This was copied by Gabriel FURMAN, Esq., from a red monumental stone which he saw in a walk along the Gowanus road. The stone was apparently very old, and about 18 inches high and 8 inches wide, with a round top. No mark other then the three letters above was on the stone, and if any had been cut in it, the wear of years had defaced it. The stone was under a tree to the east of John C. HAM’S house. Doubtless some early inhabitant of Long Island, whose memory has entirely faded away, has moldered slowly away under the little red stone. When Fort Greene was garrisoned in 1815, a burying ground was set aside in the ground belonging to the Government, and twenty-six persons, five or six of whom were children, were here buried. The same observer, in 1821, on August 14, noted on one of the stones, a small bit of red freestone, the following inscription :

"In memory of Thomas, son of Captain Thomas and Mrs. Abigail COON, who died February 21, 1815, in the 21st year of his age."

On a small board over the grave apparently of a child was the inscription "P. F." At the head and foot of another grave, of an adult, were two boards, on one of which were the letters "J. F." At the head and foot of the other twenty-three graves were rough sticks and stones, with no inscriptions. In the Catholic Cemetery in Flatbush are a number of curious epitaphs, of which the following, among others, have been copied :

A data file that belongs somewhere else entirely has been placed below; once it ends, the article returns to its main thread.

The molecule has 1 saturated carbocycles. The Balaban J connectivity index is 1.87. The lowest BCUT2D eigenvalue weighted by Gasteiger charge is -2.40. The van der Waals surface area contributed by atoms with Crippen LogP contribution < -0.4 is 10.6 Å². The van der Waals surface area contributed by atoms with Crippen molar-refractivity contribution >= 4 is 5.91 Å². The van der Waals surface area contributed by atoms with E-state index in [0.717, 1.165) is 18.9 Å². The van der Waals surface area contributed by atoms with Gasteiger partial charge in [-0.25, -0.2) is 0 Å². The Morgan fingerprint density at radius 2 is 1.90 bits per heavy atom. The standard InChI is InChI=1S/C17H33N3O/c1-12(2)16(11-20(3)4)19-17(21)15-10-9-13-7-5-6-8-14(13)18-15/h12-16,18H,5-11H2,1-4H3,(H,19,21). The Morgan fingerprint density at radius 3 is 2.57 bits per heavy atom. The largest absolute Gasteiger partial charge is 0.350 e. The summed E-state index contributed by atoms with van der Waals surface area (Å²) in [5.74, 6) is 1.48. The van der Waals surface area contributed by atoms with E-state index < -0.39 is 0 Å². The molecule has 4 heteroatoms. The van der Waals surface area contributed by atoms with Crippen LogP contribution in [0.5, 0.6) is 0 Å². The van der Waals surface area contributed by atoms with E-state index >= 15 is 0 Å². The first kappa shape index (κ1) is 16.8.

"Sleep on my dear And take your rest With your baby At your breast We will meet Again no more To part Beloved object Of my heart."

Another reads as follows :

"Farewell dear wife I bid adue Sorrow am I To part with you."

Still another is :

When my daughter she grows up And comes to see my grave, To weep for me I am sure she will, For I will do the same.

Another verse more ambitious in its construction is placed on the gravestone over the remains of a young mother. It reads :

Ann LIME. Aged 21 Twenty years I was a maid, Nine months I was a wife, Five days I was a mother, And then was deprived of life, Farewell dear father and mother, May our souls rest in peace. Amen. All you people that does pass by way, The Lord have mercy on my child and I.

On a marble slab in the rear of the Sands street M. E. Church, is this inscription :

Sacred to the memory of the Rev. John SUMMERFIELD, A. M., ae. 27 ; a preacher of the Methodist connection, born in England--born again in Ireland ; by the first a child of genius, by the second a child of God : called to Preach the gospel at the age of nineteen, in England, Ireland and America, himself the spiritual father of a Numerous and happy family. At this tomb genius, Eloquence and religion mingle their tears. Holy in Life, ardent in love and incessant in labor, he was to The church a pattern, to sinful man an angel of mercy, To the world a blessing. In him were rarely combined Gentleness and energy, by the one attracting universal Love, by the other diffusing happiness around him. Singular sweetness and simplicity of manners, inimit- Able eloquence in the pulpit, natural graceful and for- Vent, rendered him the charm of the social circle and The idol of the popular assembly. Upon the lips that Moulder beneath this marble thousands hung in silent Wonder. His element was not the breath of fame, but the communion and favor of God. He closed a scene of Patient suffering, and slept in Jesus, in the City of New York, on the 13th of June, 1825. By faith he lived on Earth, in hope he died, by love he lives in heaven.

In the same book which contains the foregoing epitaphs are the following which were inscribed over the graves in the old Dutch Reformed Churchyard, the history of which is given above;